2) Energy Efficient
3) Integrated Ventilation
5) Thermal Mass
6) Radiant Heat
7) Renewable Fuel
Current Green Fireplace Rules
There is very little in the Green literature on fireplaces - most of it negative. There seems to be some underlying assumption that fireplaces are dirty and inefficient and, if we must indulge the irrationality of those who love fireplaces, at least we can try to isolate the fireplaces and keep them from interferring with the rest of the modern features in a green house. Some would say the concept of a "green fireplace" is oxymoronic.
The emerging National Green Building Standard mostly views fireplaces negatively, requiring new masonry fireplaces to "have gasketed doors, outside combustion air, and a chimney top damper" and awarding up to 7 points for removing fireplaces altogether in renovations.*
LEED has some comments about fireplaces under "combustion venting" in the LEED for Homes program. They seem to be mostly concerned about smoking fireplaces and indoor air quality. LEED also recently added a preferred "install no fireplace" option.
Googling "green fireplaces" gets a lot of ads about gas and electric fireplaces and some dire predictions about outlawing all wood-burning.
In an article about "green stoves" in Hearth Marketing James E. Houck and David R. Broderick interview EPA regulators. Every one seemed to say it was "too early to tell" but went on to advocate the cleanest and most efficient stoves and urged the manufacturers of other wood-burning appliances (but didn't mention fireplaces) to contact EPA about the EPA's "Green Label program".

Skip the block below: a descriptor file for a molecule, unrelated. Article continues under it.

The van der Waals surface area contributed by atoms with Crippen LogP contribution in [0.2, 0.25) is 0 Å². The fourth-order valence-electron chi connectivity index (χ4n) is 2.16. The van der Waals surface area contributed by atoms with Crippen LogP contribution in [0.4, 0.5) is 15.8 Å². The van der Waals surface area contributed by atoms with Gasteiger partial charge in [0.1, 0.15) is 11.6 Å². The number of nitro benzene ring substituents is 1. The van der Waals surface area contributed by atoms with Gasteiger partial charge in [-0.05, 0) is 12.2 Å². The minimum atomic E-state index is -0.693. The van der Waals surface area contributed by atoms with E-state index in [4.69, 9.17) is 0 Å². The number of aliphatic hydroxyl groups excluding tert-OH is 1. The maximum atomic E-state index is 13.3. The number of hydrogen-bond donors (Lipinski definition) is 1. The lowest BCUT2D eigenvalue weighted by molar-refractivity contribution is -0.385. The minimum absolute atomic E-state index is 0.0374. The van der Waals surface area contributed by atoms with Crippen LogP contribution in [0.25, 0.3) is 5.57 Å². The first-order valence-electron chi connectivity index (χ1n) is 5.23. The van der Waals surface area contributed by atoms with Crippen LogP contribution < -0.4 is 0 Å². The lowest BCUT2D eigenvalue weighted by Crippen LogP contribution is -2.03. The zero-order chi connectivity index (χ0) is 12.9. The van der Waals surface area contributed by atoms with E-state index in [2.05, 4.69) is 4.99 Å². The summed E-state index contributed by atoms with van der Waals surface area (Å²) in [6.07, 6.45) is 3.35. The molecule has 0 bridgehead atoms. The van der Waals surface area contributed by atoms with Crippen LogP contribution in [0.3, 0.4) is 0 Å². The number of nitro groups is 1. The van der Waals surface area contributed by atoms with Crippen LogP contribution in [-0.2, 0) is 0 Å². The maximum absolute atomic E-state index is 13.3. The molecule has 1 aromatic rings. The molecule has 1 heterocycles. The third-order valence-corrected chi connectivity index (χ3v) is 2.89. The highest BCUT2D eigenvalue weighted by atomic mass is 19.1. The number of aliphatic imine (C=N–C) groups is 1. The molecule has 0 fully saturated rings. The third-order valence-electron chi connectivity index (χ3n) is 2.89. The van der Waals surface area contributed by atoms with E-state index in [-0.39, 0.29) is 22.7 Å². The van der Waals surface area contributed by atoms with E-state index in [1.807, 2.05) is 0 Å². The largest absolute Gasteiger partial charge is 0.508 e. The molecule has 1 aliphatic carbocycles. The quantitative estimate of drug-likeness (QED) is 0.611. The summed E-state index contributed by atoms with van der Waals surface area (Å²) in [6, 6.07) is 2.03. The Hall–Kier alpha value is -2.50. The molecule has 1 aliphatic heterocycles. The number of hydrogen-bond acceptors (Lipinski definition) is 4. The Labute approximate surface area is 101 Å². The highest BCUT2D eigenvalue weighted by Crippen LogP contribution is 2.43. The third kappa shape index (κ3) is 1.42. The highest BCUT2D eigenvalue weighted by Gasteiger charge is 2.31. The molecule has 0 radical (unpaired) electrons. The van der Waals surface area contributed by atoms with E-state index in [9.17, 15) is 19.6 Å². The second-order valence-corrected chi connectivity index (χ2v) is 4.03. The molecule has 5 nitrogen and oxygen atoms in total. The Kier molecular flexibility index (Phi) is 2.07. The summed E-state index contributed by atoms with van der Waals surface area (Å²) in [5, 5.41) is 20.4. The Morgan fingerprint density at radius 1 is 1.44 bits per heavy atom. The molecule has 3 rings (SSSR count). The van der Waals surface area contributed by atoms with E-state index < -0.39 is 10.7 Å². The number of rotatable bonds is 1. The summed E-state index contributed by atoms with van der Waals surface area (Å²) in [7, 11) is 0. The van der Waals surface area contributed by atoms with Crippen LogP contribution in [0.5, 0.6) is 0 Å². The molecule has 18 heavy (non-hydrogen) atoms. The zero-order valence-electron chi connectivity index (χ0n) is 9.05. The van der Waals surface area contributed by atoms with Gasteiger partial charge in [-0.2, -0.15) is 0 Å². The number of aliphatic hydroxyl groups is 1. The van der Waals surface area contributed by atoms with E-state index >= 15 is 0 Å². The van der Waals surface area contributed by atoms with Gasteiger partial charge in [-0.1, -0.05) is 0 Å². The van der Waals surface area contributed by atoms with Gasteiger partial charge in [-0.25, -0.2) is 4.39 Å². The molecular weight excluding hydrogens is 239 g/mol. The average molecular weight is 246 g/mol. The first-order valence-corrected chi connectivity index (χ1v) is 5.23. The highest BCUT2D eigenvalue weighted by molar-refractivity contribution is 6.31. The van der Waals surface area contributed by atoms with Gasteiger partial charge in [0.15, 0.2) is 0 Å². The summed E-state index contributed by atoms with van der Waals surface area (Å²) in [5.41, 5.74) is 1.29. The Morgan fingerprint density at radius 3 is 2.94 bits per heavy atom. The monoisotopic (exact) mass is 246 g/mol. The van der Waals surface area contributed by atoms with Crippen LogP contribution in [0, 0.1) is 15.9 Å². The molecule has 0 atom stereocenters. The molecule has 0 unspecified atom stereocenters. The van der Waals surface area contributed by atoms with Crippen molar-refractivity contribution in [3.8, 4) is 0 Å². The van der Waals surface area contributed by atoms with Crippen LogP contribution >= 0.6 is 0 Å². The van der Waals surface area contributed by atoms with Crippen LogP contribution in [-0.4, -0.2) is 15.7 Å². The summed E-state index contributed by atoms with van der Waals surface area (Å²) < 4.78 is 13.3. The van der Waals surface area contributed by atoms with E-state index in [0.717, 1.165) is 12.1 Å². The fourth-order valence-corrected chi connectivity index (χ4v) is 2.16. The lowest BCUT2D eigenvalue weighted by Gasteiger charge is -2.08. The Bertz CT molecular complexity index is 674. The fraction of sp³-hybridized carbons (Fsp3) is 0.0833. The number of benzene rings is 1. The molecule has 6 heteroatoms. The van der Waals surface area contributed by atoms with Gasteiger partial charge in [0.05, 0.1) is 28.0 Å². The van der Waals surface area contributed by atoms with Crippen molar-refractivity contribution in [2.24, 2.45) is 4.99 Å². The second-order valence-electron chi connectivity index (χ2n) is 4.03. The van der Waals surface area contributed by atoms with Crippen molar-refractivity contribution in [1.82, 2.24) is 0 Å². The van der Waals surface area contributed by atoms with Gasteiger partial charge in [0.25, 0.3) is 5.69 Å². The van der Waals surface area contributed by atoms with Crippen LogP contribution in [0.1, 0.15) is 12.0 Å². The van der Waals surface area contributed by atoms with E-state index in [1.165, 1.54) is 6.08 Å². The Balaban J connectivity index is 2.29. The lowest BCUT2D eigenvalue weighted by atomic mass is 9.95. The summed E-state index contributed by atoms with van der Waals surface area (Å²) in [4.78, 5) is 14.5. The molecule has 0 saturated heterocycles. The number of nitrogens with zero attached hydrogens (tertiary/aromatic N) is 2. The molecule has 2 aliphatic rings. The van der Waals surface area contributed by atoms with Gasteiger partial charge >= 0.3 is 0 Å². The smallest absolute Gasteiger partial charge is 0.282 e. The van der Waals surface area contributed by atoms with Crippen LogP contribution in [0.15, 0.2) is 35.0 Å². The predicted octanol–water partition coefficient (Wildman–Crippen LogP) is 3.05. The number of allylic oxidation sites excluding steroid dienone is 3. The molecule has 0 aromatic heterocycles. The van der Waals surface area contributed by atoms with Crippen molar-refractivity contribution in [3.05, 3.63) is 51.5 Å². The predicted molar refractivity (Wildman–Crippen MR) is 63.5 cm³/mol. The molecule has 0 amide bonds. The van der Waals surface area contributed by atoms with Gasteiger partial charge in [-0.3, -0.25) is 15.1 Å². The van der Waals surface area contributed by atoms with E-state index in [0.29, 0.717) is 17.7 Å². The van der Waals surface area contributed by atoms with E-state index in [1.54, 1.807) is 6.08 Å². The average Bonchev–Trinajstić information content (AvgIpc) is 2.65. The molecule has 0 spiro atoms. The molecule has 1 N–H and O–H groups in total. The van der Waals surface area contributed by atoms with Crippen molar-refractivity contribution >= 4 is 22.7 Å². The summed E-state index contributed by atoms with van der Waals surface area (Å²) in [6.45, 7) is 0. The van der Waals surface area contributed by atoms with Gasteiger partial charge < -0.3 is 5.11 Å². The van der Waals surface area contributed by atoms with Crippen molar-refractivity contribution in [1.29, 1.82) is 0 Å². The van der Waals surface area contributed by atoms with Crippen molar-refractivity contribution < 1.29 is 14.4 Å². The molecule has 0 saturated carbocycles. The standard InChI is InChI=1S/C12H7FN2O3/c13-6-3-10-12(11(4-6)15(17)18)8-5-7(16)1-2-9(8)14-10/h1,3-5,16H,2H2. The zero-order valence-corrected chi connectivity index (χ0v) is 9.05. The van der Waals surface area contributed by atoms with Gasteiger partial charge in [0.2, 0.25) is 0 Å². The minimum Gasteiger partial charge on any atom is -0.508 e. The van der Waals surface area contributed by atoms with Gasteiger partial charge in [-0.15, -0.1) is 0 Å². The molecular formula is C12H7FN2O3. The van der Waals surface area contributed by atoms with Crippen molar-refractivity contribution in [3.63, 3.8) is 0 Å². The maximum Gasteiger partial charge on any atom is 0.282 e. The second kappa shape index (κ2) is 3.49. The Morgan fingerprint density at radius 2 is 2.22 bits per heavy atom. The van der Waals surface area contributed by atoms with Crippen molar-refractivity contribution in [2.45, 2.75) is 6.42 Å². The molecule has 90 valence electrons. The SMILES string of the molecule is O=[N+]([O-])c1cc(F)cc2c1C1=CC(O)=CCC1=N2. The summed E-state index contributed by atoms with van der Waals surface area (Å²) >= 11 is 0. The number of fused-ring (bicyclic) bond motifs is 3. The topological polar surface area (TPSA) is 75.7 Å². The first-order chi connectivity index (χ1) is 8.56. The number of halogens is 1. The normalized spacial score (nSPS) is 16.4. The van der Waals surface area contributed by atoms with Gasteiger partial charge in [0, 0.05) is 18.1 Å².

Future of Green Fireplace Rules
In a positive note, fireplaces are still permitted according to LEED and National Green Building Standard guidelines, but it may be a struggle to get any "points" for including a fireplace. "Green fireplaces" will have to be clean-burning and efficient. They also may have to be provided with combustion/ventilation air and sealed off with tight-fitting doors and dampers.
The fireplace doors, of course, would block most of the radiant heat but the tight-fitting dampers andcombustion/ventilation air sound good if accomplished in conjunction with the LEED recommended whole house perspective on ventilation.
With a passing familiarity with the LEED program and our masonry industry efforts to emphasize our strengths, I would add durability and thermal mass.
Locating the chimney mass inside the exterior walls of the house and exposing the masonry chimney walls to take advantage of all that thermal mass could be worth points.
By knowing how fireplaces heat I would add the advantages of radiant heat and the use of wood as a renewable fuel.
All material on Green Fireplaces is by permission of Jim Buckley and the Buckley Rumford Company